Opponents of the proposed North Lismore plateau housing development will return to the NSW Land and Environment Court at the end of July in an effort to have the development’s approval overturned.
The development would provide 1550 new dwellings for a population of more than 3600 people, with cycleways and walkways connecting the plateau to the Lismore central business district.
But North Lismore Aboriginal man Michael (Mickey) Ryan, who maintains the plateau is sacred, has vowed to fight the development all the way.
He and his supporters have established a protest camp on the plateau, and have enlisted the support of the NSW Environment Defenders Office.
They had their first day in court last Friday.
The matter will return to court late in July.
One of the grounds of objection is that environmental zones were wrongly removed. The final plan considered by the Lismore City Council in August last year had 28.5 per cent of the area zoned for environmental conservation or management.
However, an amendment approved by Richard Pearson, a delegate of the NSW Minister of Planning Pru Goward’s office, deleted the references to the environmental zones.
The removal of the e-zones allegedly coincided with a review of e-zones across the north coast announced by former planning minister Brad Hazzard in late 2012.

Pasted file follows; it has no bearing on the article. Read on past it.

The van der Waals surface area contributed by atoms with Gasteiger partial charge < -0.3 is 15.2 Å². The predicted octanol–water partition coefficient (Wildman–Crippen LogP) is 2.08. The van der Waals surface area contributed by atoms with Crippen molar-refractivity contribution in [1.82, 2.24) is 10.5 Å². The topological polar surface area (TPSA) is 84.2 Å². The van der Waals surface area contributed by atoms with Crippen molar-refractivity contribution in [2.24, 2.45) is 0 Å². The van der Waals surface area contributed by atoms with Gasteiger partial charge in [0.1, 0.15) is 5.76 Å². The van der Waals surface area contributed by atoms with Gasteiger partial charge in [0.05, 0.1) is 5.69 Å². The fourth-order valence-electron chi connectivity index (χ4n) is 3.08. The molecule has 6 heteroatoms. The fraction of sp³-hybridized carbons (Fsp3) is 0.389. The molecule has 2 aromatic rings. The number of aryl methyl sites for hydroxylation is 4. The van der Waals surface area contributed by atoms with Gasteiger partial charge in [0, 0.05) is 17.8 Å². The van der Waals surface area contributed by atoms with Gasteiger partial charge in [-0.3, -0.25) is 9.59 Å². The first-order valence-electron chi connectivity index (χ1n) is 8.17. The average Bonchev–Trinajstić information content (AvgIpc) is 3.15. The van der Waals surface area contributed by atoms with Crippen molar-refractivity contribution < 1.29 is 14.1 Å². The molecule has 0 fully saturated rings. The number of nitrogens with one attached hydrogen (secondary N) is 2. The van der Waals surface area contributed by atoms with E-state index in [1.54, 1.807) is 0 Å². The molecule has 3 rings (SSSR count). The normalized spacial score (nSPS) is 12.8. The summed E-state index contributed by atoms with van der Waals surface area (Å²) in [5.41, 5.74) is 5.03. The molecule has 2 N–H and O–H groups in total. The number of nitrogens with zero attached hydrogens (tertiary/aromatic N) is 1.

But the NSW EDO maintains that the removal of the zones after the public consultation process had been completed made the final approval invalid.
In a summons to the minister, his delegate, the director general of the Department of Planning, the Lismore City Council, and the landowners, EDO principal solicitor Sue Higginson outlined the orders sought.
They are firstly a declaration that the Lismore Local Environment Plan 2012 (amendment no 3), published on the NSW legislation website on 21 February 2014, is invalid and of no effect, and secondly that costs be awarded to the applicant.
The summons alleges there was no community consultation around the removal of the environmental zones from the development’s planning proposal.
Mr Ryan believes this invalidated the planning minister’s approval, which was based on the altered proposal that had not gone on public display.
The original proposal went on exhibition last year and was subsequently approved by the NSW Planning Department in February.
A spokesperson for the Lismore City Council told Echonetdaily that the council would not be commenting on the court action, saying it was a matter for the minister’s office.
Meanwhile, the council last night approved borrowing more than $6 million to provide wastewater and water infrastructure for the proposed development, with a view to recouping the expenditure during the development of the plateau.